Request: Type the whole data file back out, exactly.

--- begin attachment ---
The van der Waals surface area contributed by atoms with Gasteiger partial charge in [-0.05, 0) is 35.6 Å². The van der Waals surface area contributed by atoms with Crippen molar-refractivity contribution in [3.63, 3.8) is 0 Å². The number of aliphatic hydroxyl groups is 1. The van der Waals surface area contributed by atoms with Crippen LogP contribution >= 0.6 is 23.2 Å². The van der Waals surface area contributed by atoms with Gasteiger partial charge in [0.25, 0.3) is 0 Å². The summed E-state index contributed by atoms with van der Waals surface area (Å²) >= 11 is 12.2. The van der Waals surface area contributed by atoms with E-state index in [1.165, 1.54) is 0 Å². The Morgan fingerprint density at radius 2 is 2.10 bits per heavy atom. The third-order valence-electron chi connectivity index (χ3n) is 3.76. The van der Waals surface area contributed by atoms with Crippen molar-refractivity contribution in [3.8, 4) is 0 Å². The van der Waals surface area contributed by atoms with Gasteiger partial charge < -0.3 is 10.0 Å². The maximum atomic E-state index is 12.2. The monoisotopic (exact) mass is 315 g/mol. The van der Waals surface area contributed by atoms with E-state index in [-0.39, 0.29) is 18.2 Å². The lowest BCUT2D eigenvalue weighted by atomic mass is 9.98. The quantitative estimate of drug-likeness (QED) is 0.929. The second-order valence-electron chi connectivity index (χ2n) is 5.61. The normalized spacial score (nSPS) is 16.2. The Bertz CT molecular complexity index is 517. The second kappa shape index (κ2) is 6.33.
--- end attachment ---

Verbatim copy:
The van der Waals surface area contributed by atoms with Gasteiger partial charge in [-0.05, 0) is 35.6 Å². The van der Waals surface area contributed by atoms with Crippen molar-refractivity contribution in [3.63, 3.8) is 0 Å². The number of aliphatic hydroxyl groups is 1. The van der Waals surface area contributed by atoms with Crippen LogP contribution >= 0.6 is 23.2 Å². The van der Waals surface area contributed by atoms with Gasteiger partial charge in [0.25, 0.3) is 0 Å². The summed E-state index contributed by atoms with van der Waals surface area (Å²) >= 11 is 12.2. The van der Waals surface area contributed by atoms with E-state index in [1.165, 1.54) is 0 Å². The Morgan fingerprint density at radius 2 is 2.10 bits per heavy atom. The third-order valence-electron chi connectivity index (χ3n) is 3.76. The van der Waals surface area contributed by atoms with Crippen molar-refractivity contribution in [3.8, 4) is 0 Å². The van der Waals surface area contributed by atoms with Gasteiger partial charge < -0.3 is 10.0 Å². The maximum atomic E-state index is 12.2. The monoisotopic (exact) mass is 315 g/mol. The van der Waals surface area contributed by atoms with E-state index in [-0.39, 0.29) is 18.2 Å². The lowest BCUT2D eigenvalue weighted by atomic mass is 9.98. The quantitative estimate of drug-likeness (QED) is 0.929. The second-order valence-electron chi connectivity index (χ2n) is 5.61. The normalized spacial score (nSPS) is 16.2. The Bertz CT molecular complexity index is 517. The second kappa shape index (κ2) is 6.33.